Sydney: You and your wife recently launched KidFriendlySF. What is that like? Do you think SF a difficult, medium, or easy city to raise a family?
Casey: Kid Friendly SF is a great site! I’ve very proud of it. We love working on it and finding new kid friendly places and activities in the City. It may sound clichéd, but it really has become a passion for the two of us.
My wife Lillian started Kid Friendly SF (http://kidfriendlysf.com/) a few years ago when our daughter was 2 (she is now 5 and our son is 2) and Lil has grown it into a very well respected and often cited source. We have a niche focus – to blog and tweet about low- to no- cost kid friendly locations, places and activities in town. San Francisco spots that cater to your tots, is what we say! So you want to find a place to hike and get some nature, but don’t want to drive to Marin or the East Bay? Check out Glen Park Canyon or Mt Davidson. Want to grab a coffee, pick up some dry cleaning and catch your breath with kid in tow? Head over to Sacramento Street at Presidio, check out Eunice’s Café and then let your little one let off some steam at Presidio Heights or Julius Kahn Playgrounds. Lil’s goal is to continue to grow our user base by providing really useful content for our users.
I am born and raised here, and I think San Francisco is a fantastic place to raise a family. Many of my friends I grew up with still live here and raise a family. I think the city experience builds a lot of confidence and self-sufficiency in kids.
But let’s get to the point – it is real expensive, especially schooling. The public elementary schools have gotten better, but the middle schools have a ways to go. And if you want to go to private school, plan on spending $650,000 or so (after tax) to put two kids K-8 (we haven’t even mentioned saving for private high school or college). That’s why many leave the City, and I understand. If you want to live in this town and have children and feel like you may be leaning to private education, you have to save up and plan accordingly. There really is no way around it. It’s very hard.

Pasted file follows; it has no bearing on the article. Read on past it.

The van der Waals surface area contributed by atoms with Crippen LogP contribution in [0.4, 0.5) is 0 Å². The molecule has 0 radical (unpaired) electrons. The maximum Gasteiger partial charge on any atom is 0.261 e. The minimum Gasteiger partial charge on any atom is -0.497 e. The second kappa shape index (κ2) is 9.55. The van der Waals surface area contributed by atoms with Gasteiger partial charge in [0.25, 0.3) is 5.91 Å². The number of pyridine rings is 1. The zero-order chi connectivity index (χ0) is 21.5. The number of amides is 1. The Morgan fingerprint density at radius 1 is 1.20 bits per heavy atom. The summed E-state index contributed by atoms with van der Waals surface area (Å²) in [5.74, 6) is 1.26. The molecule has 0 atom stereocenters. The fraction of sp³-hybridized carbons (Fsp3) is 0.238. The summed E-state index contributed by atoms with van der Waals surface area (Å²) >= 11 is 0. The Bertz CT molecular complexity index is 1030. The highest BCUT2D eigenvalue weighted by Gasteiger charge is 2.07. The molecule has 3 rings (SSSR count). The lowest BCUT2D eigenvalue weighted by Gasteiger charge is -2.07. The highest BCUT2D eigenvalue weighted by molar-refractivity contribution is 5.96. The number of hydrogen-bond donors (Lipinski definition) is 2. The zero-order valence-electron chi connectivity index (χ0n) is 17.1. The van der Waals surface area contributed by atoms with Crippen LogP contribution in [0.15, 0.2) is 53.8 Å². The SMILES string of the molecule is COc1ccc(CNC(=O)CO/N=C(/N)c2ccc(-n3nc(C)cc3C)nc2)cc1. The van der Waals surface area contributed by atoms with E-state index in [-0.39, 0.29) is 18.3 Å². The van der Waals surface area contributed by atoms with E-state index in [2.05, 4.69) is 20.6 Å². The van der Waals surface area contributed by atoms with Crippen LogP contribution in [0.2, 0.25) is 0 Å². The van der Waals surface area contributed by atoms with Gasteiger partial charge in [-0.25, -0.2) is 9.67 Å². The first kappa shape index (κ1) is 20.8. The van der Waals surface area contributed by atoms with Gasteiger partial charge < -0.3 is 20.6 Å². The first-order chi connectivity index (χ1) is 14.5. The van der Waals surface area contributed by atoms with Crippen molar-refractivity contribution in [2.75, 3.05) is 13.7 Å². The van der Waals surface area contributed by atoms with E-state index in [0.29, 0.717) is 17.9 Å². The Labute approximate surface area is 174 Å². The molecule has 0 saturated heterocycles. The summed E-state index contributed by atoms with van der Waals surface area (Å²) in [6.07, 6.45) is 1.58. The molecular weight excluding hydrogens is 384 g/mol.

Sydney: How many hours do you work a week on average? And how does that compare to when you were a lawyer?
Casey: During a normal week, I am either in front of my computer, on the phone or in meetings with clients. If you add all of this up, it’s a good 40-60 hours a week, depending on the urgency or work load. I have a long way to go to be a better manager of my time, but I make a point to prioritize my tasks for each particular day. My universal to-do list goes on for pages, so I often pluck 2-5 things that are most important on that day to get done. Keeps me focused and on track and staves off being overwhelmed.
My work now does not involve more hours than when I worked as a lawyer. As an in-house counsel and VP Operations, I was managing a team 8am-6pm. But the work I do now is on a more flexible schedule. I can truly work from anywhere. My home. My office in North Beach. A plane. A coffee shop. The parking lot of my kids’ nursery school.
And I get to create more. While my time is limited and every day can seem like a mad rush to produce, I am more proactive. It’s fun most of the time.
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Updated for 2018 and beyond